Game Show that originally ran in daily syndication from 1975-80, originally hosted by Jack Clark. Two teams, each consisting of two celebrity guests and a civilian captain, competed to solve thematic crossword puzzles. The celebrities earned money for their team captain by answering individual clues, but only the contestants were allowed to solve the master puzzle.A one-season revival aired for the 1986-87 season as The New CrossWits, hosted by David Sparks. The new version used points in lieu of dollars; additionally the puzzles were now color-coded, depending on whether the solution was a person, place or thing, and a chance to win a car was added to the bonus round.
Game Show Tropes in use:
- Bonus Round: Crossfire, where the winning contestant and one celebrity teammate had 60 seconds to solve a themeless 10-word puzzle. Getting all 10 won a grand prize. For the revival, a team successful here won a trip, then got to play a 1-in-3-chance game for a car.
- Bonus Space: The "Mystery Word" for the Sparks version; correctly guessing the word got the contestant a prize plus the points.
- The Announcer: The original series alternated between veteran announcers Jay Stewart (Let's Make a Deal, Sale of the Century) and John Harlan (Name That Tune, Catch-Phrase) plus then-disc jockey Jerry Bishop (currently the announcer on Judge Judy). Michelle Roth was announcer on the revival.
- Game Show Host: Jack Clark, then David Sparks.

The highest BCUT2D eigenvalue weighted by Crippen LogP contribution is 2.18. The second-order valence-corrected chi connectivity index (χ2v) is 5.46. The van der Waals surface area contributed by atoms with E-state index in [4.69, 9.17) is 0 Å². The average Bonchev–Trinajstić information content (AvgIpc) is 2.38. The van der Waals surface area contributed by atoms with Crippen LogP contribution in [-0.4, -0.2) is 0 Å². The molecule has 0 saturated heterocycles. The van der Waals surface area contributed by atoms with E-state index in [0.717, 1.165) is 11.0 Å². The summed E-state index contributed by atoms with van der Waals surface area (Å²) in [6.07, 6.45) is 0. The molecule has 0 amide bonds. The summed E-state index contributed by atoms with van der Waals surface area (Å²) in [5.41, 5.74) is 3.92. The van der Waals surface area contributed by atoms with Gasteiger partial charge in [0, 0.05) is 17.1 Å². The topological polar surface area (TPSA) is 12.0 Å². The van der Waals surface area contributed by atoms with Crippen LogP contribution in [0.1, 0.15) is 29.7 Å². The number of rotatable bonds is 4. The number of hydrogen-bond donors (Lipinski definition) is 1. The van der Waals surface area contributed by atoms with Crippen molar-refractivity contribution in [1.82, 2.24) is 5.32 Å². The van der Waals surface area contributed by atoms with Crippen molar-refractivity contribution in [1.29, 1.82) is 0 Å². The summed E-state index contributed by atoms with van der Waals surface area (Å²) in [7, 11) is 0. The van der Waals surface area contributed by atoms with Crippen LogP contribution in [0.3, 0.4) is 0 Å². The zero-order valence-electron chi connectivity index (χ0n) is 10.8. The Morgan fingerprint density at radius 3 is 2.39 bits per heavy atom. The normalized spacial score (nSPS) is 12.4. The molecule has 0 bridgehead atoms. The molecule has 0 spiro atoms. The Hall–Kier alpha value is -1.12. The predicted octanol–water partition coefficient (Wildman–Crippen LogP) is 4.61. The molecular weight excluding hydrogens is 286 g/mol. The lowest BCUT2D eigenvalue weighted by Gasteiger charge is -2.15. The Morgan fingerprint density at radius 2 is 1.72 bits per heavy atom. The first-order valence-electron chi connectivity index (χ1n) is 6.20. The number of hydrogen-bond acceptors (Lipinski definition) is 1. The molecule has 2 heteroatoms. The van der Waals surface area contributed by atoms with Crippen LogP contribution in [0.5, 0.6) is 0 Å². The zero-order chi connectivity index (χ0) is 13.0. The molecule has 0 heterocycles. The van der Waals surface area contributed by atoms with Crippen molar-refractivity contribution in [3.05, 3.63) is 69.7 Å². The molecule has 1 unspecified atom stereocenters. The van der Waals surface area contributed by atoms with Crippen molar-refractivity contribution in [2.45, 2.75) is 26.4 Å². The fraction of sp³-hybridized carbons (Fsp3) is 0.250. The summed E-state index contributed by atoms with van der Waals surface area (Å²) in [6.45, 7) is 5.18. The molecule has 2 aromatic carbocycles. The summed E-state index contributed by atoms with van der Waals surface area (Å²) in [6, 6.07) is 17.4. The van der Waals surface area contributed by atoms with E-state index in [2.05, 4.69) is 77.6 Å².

- Lovely Assistant: Jerri Fiala in the original.
- Studio Audience
- Rules Spiel: Handled, rather oddly, by Roth in the revival.
- Think Music: Used during the "seven-second conference" in the main game.
This show provides examples of:
- Color-Coded for Your Convenience: For the Sparks version, the puzzles had different colors depending on what the solution was; red was a person, blue was a place, and gold was a thing.
- Crossword Puzzle: The main premise.
- A Day in the Limelight: Jerri played as a celebrity for one week, with Kitty Hilton (then-wife of game show announcer Bob Hilton) performing puzzleboard duties.
- Jerk Ass: During one week of the original run, Alan Sues wanted to play the Bonus Round but wasn't picked until Friday...at which point he stood silent the entire time and didn't help the contestant at all.
- Pilot: Two were done in 1966 called Crossword, with just one celebrity per team. The host was George Fenneman, who was visibly uncomfortable and unrehearsed on Pilot A (with Michael Landon and Carolyn Jones) but more in control for Pilot B (with Tippi Hedren and Paul Lynde).
- Video Credits: Used in the Clark run; all four celebrities would have their names appear crossword-style around the box; after that, the screen would show the producer/director credits.